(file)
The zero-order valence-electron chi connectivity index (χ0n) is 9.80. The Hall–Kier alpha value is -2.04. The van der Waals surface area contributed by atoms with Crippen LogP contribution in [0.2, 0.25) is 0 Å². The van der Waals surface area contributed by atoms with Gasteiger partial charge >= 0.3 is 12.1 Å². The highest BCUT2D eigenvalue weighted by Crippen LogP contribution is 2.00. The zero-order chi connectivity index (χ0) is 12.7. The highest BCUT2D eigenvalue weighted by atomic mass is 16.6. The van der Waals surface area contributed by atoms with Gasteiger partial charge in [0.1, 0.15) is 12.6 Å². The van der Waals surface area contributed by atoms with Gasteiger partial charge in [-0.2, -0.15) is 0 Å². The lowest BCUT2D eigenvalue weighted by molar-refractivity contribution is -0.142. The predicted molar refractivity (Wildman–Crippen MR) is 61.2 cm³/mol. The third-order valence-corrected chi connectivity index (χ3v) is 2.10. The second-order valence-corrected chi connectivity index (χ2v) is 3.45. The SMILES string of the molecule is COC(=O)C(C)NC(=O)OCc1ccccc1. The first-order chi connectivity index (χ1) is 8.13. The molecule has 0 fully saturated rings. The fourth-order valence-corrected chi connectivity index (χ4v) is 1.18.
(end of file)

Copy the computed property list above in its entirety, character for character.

The zero-order valence-electron chi connectivity index (χ0n) is 9.80. The Hall–Kier alpha value is -2.04. The van der Waals surface area contributed by atoms with Crippen LogP contribution in [0.2, 0.25) is 0 Å². The van der Waals surface area contributed by atoms with Gasteiger partial charge >= 0.3 is 12.1 Å². The highest BCUT2D eigenvalue weighted by Crippen LogP contribution is 2.00. The zero-order chi connectivity index (χ0) is 12.7. The highest BCUT2D eigenvalue weighted by atomic mass is 16.6. The van der Waals surface area contributed by atoms with Gasteiger partial charge in [0.1, 0.15) is 12.6 Å². The van der Waals surface area contributed by atoms with Gasteiger partial charge in [-0.2, -0.15) is 0 Å². The lowest BCUT2D eigenvalue weighted by molar-refractivity contribution is -0.142. The predicted molar refractivity (Wildman–Crippen MR) is 61.2 cm³/mol. The third-order valence-corrected chi connectivity index (χ3v) is 2.10. The second-order valence-corrected chi connectivity index (χ2v) is 3.45. The SMILES string of the molecule is COC(=O)C(C)NC(=O)OCc1ccccc1. The first-order chi connectivity index (χ1) is 8.13. The molecule has 0 fully saturated rings. The fourth-order valence-corrected chi connectivity index (χ4v) is 1.18.